Saturday, November 18, 2006

261. Snow Thinking - Pattiann Rogers

Pattiann Rogers - Snow Thinking

Someone must have thought of snow falling first,
before it happened. That's what I believe,
someone way before me, way before anyone
could write "snow" and then see it happen––
in the cracks between the mud bricks
of the patio, assuming the shapes
of seeded sedum and wineleaf, covering
the tops of overturned flowerpots,
so much whiter than the sky it comes from––
as we do sometimes.

I think it must have come (the being
of the motion of snow, I mean, furling out
of the black, this method of winding
and loosening, this manner of arriving)
first from deep inside someone, as we say,
out of some quiet, exuberant graciousness,
far beyond neutron or electron, was before
eyes or hands, far before any crudeness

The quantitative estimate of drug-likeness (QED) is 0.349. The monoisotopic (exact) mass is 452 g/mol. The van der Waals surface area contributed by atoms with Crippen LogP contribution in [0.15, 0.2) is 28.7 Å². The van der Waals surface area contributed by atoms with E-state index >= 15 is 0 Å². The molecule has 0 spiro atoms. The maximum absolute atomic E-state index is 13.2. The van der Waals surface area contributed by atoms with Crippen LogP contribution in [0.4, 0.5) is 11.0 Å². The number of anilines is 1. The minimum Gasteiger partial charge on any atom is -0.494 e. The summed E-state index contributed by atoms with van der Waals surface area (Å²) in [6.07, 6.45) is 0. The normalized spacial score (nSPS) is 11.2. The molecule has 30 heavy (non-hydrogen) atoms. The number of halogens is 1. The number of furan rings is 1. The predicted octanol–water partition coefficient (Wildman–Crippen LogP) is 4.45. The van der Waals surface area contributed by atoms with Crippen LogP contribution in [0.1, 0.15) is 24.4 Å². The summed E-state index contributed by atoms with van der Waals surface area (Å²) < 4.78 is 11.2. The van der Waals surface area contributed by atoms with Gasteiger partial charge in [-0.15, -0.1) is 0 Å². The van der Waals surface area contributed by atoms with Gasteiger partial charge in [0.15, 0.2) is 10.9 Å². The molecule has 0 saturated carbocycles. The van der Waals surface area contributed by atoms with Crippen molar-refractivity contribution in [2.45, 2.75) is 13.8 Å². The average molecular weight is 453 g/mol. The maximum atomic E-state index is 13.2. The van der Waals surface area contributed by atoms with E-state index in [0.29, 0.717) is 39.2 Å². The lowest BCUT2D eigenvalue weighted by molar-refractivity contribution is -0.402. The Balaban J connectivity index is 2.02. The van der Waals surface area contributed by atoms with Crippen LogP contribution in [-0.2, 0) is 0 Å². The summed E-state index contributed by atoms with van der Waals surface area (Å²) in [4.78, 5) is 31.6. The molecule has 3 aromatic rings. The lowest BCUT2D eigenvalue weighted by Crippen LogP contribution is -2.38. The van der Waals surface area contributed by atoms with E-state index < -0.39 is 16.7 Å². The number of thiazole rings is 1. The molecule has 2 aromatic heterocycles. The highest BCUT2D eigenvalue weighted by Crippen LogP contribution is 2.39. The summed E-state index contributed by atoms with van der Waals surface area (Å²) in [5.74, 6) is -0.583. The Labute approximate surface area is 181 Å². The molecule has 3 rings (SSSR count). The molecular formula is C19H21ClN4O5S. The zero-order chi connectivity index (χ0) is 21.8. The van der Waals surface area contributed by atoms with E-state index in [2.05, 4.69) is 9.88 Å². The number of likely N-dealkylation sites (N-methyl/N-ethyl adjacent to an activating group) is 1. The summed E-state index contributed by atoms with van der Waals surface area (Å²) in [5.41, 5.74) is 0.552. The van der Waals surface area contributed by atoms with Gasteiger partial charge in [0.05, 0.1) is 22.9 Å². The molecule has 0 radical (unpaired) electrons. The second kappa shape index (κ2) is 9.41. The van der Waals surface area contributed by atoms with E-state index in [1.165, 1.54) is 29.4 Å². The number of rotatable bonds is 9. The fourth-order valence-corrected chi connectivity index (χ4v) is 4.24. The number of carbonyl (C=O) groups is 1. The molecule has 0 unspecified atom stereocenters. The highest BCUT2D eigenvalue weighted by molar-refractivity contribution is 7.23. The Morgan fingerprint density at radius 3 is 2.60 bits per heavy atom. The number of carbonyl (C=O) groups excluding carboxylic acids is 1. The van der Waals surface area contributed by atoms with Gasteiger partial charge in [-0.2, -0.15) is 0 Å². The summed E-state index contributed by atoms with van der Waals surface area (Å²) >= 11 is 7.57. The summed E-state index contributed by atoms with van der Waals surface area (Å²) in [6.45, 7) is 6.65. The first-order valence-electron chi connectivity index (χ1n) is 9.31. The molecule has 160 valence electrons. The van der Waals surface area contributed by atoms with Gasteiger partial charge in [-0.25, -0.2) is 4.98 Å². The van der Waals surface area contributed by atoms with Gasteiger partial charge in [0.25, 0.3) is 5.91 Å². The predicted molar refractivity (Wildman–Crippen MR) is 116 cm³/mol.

like that.

It had to come from someone first,
before snow, this expression of snow,
the swift, easy, multi-faceted
passion possessed and witnessed
in descending snow. It must be so.
Otherwise, how could we, as ourselves,
recognize it now––the event of snow,
so clearly eloquent, so separate,
so much rarer than snow? It's there.
We know it––the succumbing to sky,
the melding, nothing too small
for the embracing, a singular gentleness.

And don't we know now, without seeing it,
without touching it, that outside the window
the snow is coming, accumulating over the walls
and hedges of the garden, covering
the terra cottta, filling all the filigree
and deficiencies of evening?

I believe that snow snowing is the form
of someone singing in the future
to a new and beloved child, a child who,
staring up at the indistinguishable
features of his mother's star–filled face
in the dark, knows, without touching
or seeing, the experience of snow, opening
his mouth to catch and eat every spark
of the story as it breaks and falls
so particularly upon him.

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